6) They provide the details you need to make a decision in today’s context
During the COVID-19 pandemic, marketing managers tend to seek talent close to home, perhaps within their own province, state, or region. Has the creator made their location clear? For example, they might include a flag emoji or details of their current city in their social media bio. Information like this is beyond helpful when searching for talent, and it shows they have your DMO’s best interests at heart.
Content creators are here to stay. Chances are they will remain an important part of your DMO’s media mix. A positive relationship with a creator who is aligned to your destination’s brand can pay dividends – but this brings us to one final question for your team:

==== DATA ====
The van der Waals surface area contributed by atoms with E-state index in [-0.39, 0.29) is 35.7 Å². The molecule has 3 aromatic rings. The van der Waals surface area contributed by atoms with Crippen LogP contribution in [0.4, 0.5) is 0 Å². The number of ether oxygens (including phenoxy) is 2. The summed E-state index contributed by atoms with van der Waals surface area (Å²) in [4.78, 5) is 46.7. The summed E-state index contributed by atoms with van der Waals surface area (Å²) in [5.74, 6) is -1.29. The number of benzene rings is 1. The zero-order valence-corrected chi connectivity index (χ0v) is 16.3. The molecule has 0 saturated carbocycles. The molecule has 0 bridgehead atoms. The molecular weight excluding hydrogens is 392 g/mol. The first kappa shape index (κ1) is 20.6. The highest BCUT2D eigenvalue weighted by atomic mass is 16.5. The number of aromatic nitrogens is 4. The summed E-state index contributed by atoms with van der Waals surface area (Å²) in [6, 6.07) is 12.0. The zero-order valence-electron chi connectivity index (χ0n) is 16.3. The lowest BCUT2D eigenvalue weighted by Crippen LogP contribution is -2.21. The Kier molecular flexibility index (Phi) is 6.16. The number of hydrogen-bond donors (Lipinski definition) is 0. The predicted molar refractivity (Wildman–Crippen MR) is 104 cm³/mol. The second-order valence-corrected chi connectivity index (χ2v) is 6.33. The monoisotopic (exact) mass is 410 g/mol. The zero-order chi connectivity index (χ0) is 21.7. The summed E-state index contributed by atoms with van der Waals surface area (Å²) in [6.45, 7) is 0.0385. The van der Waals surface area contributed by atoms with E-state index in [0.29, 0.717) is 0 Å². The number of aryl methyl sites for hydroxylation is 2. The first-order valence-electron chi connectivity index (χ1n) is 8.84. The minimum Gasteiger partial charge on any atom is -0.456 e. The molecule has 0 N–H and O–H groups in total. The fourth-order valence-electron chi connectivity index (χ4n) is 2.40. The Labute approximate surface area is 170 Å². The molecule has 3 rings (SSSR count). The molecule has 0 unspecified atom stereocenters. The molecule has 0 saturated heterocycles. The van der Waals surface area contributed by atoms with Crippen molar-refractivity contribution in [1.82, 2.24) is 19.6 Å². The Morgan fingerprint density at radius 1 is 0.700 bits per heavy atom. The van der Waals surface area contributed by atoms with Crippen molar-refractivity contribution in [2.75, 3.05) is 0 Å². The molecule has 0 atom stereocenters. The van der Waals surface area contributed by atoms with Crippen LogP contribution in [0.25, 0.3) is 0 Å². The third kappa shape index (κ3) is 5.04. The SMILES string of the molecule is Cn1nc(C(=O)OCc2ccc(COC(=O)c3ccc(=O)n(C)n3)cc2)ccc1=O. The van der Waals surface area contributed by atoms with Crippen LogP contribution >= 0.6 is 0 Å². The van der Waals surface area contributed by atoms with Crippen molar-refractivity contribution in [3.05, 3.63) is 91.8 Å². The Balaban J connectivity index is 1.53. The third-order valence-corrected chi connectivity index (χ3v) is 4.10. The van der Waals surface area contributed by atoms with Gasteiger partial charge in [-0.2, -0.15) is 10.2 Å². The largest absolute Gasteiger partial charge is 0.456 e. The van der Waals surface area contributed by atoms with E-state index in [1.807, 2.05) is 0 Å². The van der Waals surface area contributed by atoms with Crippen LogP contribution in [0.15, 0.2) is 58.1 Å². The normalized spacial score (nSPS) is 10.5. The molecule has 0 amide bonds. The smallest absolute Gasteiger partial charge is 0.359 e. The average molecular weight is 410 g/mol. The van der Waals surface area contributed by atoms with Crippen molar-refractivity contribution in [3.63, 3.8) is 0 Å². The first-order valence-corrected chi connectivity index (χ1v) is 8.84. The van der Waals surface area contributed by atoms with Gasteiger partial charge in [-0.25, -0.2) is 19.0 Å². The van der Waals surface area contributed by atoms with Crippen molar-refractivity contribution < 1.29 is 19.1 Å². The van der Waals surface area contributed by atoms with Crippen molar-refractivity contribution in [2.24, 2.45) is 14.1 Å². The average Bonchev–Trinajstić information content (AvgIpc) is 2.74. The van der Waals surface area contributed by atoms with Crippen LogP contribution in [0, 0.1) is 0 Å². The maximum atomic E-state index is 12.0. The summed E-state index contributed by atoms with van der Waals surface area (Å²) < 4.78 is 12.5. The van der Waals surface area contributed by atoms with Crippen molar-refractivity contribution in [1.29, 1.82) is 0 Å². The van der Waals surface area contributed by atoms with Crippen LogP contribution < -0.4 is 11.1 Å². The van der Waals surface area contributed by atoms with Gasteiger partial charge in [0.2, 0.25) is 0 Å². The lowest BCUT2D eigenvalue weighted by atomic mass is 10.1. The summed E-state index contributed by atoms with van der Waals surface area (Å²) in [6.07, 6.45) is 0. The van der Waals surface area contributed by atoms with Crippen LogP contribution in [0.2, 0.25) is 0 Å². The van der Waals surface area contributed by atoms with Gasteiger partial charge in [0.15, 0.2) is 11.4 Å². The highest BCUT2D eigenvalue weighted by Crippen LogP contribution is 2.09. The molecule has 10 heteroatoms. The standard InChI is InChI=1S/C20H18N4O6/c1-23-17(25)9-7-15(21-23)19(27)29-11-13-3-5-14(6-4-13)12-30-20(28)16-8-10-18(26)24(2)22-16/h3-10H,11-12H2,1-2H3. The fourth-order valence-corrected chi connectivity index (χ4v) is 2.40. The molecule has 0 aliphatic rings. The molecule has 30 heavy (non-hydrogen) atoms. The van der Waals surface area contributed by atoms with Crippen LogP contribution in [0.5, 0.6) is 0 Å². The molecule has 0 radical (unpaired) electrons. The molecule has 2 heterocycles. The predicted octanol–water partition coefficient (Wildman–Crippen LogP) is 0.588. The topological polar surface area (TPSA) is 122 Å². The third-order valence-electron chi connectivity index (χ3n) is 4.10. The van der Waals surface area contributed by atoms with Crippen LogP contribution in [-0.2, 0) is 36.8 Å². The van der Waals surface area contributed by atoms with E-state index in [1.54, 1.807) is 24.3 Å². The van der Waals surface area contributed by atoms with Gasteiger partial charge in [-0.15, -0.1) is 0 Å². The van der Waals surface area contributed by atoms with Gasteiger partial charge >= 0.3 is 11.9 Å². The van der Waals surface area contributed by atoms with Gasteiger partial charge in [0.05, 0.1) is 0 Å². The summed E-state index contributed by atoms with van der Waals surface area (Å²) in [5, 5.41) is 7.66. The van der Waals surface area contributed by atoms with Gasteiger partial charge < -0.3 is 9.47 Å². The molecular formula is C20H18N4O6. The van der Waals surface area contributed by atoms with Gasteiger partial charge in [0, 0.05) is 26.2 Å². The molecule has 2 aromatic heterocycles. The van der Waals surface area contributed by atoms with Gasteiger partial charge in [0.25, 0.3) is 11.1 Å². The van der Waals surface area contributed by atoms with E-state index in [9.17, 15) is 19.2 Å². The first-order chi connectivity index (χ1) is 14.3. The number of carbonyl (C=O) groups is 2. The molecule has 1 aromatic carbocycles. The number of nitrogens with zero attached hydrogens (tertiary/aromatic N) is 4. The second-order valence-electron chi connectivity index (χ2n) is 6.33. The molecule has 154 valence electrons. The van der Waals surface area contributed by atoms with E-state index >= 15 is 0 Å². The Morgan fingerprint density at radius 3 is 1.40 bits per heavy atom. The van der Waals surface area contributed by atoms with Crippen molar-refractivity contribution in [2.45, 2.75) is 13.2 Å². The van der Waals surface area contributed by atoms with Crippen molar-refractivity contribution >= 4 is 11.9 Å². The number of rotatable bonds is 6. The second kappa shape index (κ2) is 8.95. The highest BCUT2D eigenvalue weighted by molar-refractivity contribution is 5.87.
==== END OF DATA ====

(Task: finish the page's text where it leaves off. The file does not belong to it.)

How does hiring or inviting a content creator meet your DMO’s marketing goals? Think about how they fit within your content strategy first, make a strong talent choice, and then, ideally, your destination’s brand will benefit from a long-lasting relationship.
Destination marketers: Share this post with the people in your office that vet influencers and content creators. Do you have any tips to add? What else do you think content creators should know about DMOs?
Content creators: Want your pitch to make it past the inbox? Use these tips to present your work in the best possible light and make it easy for the destination to choose you.
Editor’s note: Carly Pereboom is part of the Destination Think team leading the DMO at Destination Campbell River. She originally shared some of these tips via LinkedIn.
Feature image credit: Tyler Cave, content creator for Destination Campbell River
We have been working with a content creator/marketing consultant who only gives us limited rights to photo or videos. Is this the standard practice? I am thinking that we should own the content if we are creating it for our DMO. Any Suggestions or contract wording?